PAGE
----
discipline in way of operation, their belief is obedience before complain11. Naturally, the successful take over by the military meant the demise of the erstwhile civilian political class. The amazing frequency and number of intervention by the military in state politics has been a major political trend in the content since independence. A claim frequently made at the time of independence was that our armies were to be tools of modernization and national integration. There is nothing new to suggest that they have fully achieved these objectives. They are still limitation of the former colonial forces from which they sprang their current role can at best be described as confined to internal operations. These interventions are spectacular, but they should not be seen as isolation from wider processes at work12. Almost everywhere in Africa, the armed forces are being called upon to assume the external operational function and the international operational roles. The strategic, deterrent, peace keeping, intelligence and diplomatic functions may required the deployment of forces outside the state in defence of national interest and international obligation. Law and order, protracted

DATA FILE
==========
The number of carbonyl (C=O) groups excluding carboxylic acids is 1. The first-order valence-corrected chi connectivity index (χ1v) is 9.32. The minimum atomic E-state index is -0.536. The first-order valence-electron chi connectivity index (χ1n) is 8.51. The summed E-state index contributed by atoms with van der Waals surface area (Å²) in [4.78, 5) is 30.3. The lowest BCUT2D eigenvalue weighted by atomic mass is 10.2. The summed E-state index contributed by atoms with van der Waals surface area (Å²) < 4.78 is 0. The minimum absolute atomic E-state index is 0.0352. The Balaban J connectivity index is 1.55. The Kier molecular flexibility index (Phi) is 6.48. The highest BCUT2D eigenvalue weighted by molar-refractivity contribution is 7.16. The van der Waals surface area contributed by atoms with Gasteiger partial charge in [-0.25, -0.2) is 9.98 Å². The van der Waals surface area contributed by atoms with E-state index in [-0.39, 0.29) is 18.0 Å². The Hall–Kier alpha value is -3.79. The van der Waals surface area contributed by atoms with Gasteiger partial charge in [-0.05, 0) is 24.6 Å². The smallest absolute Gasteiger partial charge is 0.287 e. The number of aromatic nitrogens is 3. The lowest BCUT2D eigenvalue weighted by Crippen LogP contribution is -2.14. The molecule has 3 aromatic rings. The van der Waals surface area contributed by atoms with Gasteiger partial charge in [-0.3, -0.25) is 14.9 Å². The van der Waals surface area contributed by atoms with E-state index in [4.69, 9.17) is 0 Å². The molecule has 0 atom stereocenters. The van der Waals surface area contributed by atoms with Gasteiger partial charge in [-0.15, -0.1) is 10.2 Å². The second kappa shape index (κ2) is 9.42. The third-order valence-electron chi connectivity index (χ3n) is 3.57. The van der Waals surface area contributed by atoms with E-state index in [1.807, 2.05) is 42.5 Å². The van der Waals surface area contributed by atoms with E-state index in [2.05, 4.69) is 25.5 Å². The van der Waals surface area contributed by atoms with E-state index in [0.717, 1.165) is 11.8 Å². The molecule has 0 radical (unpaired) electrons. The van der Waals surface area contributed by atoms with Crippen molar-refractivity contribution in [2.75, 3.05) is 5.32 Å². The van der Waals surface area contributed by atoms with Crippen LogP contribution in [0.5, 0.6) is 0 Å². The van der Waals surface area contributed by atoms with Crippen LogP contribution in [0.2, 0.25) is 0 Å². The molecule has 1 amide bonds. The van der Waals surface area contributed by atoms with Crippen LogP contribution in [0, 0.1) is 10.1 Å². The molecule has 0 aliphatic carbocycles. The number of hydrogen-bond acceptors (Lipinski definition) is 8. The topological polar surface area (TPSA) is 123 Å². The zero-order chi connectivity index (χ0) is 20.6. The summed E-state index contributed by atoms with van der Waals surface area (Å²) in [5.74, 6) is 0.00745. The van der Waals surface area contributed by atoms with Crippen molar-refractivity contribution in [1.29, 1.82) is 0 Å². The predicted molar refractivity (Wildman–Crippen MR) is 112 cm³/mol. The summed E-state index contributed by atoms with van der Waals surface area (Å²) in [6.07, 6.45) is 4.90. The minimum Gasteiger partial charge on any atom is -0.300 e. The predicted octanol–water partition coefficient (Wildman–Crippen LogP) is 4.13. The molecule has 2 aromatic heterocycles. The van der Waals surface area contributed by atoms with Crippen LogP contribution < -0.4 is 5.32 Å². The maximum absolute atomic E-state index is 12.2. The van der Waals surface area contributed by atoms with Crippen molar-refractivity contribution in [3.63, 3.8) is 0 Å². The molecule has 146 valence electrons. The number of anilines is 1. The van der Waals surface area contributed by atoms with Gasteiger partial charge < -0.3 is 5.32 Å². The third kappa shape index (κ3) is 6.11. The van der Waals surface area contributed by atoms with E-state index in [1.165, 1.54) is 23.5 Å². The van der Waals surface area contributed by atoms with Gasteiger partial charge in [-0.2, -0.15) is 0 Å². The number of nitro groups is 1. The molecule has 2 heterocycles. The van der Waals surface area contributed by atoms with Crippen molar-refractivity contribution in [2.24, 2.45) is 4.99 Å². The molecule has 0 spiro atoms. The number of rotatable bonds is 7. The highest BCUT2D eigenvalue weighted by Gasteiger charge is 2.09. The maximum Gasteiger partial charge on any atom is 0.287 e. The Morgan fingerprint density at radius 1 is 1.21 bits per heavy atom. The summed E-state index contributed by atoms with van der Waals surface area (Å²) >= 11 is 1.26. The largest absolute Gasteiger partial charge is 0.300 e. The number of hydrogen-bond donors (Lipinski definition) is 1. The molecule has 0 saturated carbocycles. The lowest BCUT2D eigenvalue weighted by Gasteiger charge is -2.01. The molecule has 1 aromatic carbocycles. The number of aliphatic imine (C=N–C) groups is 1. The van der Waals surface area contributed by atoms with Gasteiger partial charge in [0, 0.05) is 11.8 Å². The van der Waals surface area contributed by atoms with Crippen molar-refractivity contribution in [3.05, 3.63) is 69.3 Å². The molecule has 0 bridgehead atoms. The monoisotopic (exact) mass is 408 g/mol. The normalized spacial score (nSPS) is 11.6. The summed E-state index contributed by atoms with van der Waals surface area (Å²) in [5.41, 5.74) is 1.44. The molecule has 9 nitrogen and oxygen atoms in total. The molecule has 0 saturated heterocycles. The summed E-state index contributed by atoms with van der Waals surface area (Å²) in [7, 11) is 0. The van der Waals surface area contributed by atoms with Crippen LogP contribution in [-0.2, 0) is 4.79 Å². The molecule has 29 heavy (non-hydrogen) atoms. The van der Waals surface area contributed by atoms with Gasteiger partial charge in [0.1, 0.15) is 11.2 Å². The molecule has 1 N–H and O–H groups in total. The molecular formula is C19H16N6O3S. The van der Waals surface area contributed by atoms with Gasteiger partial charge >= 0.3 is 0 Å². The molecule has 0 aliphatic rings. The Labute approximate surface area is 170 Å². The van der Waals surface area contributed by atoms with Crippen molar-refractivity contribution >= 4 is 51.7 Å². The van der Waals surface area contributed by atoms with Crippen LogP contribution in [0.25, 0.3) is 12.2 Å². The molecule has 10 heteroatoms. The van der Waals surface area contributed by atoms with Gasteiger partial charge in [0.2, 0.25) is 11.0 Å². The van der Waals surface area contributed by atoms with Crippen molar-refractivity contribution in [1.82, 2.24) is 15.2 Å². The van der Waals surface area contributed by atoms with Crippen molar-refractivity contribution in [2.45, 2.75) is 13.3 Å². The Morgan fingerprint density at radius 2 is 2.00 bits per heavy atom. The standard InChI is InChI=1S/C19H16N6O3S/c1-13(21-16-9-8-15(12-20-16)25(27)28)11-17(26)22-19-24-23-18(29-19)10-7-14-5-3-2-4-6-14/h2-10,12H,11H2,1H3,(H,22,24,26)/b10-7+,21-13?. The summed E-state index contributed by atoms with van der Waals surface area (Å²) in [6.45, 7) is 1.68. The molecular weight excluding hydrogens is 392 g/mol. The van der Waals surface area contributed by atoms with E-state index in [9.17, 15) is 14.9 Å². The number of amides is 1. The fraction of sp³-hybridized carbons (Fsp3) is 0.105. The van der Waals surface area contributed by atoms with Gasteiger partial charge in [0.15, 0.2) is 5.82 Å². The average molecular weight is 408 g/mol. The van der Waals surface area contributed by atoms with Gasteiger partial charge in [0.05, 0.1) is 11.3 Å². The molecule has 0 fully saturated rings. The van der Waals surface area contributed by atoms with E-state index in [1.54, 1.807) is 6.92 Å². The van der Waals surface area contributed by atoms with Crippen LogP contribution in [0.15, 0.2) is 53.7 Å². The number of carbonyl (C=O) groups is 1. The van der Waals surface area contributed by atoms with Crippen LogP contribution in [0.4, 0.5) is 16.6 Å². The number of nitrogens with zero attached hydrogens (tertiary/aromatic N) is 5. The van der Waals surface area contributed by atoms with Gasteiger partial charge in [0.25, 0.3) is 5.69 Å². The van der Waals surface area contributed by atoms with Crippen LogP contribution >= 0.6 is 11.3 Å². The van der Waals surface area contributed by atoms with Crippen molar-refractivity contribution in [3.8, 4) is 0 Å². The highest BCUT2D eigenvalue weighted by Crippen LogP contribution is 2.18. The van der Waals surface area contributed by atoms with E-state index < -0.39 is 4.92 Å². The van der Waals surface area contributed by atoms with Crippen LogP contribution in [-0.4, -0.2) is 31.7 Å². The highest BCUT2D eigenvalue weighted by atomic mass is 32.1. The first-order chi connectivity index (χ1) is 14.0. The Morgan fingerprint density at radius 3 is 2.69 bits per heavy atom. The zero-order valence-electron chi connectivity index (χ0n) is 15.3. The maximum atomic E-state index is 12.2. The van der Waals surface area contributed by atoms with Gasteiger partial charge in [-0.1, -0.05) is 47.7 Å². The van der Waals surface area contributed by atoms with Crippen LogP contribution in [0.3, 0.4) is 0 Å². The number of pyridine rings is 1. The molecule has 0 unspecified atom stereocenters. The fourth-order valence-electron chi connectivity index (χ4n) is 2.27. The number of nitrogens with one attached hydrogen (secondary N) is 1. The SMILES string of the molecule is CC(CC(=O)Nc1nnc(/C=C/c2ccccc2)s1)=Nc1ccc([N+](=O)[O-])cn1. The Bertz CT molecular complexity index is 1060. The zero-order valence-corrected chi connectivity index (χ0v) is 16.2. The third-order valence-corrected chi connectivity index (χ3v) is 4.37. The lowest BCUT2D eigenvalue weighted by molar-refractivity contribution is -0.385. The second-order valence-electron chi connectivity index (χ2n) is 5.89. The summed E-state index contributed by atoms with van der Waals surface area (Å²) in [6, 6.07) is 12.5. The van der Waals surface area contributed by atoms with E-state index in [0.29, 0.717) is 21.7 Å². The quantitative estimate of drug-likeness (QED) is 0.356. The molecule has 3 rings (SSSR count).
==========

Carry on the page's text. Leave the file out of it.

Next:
civil war, sudden onslaughts on presidential places, and ceremonial role require the use of the armed forces internally13. As the incidence dispute has been growing in our society lately, the use of military internal operations may be complicated by the stresses, that such disputes are introduced into the armed forces themselves. During this period, the contemporary prominence of the military as a political factor in Africa might have appeared an unlikely prediction, especially in any one acquainted with the general back group and historical

formation of the African armed forces owing to the general pacific historical character of the transfer of sovereignty, rather small and undistinguished armed forces had been inherited from colonial regimes14. The military estate lacked an active tradition, and had acquired no distinction of privileges through its contribution to natural independence movement. This lack of historical connection with the liberation struggle clearly and initially distinguished the military establishment of the post-colonial African state from their counterparts in Latin American and Burma15. Simon observed with barely disguised regrets that African state lack what other new states of the former colonial world had,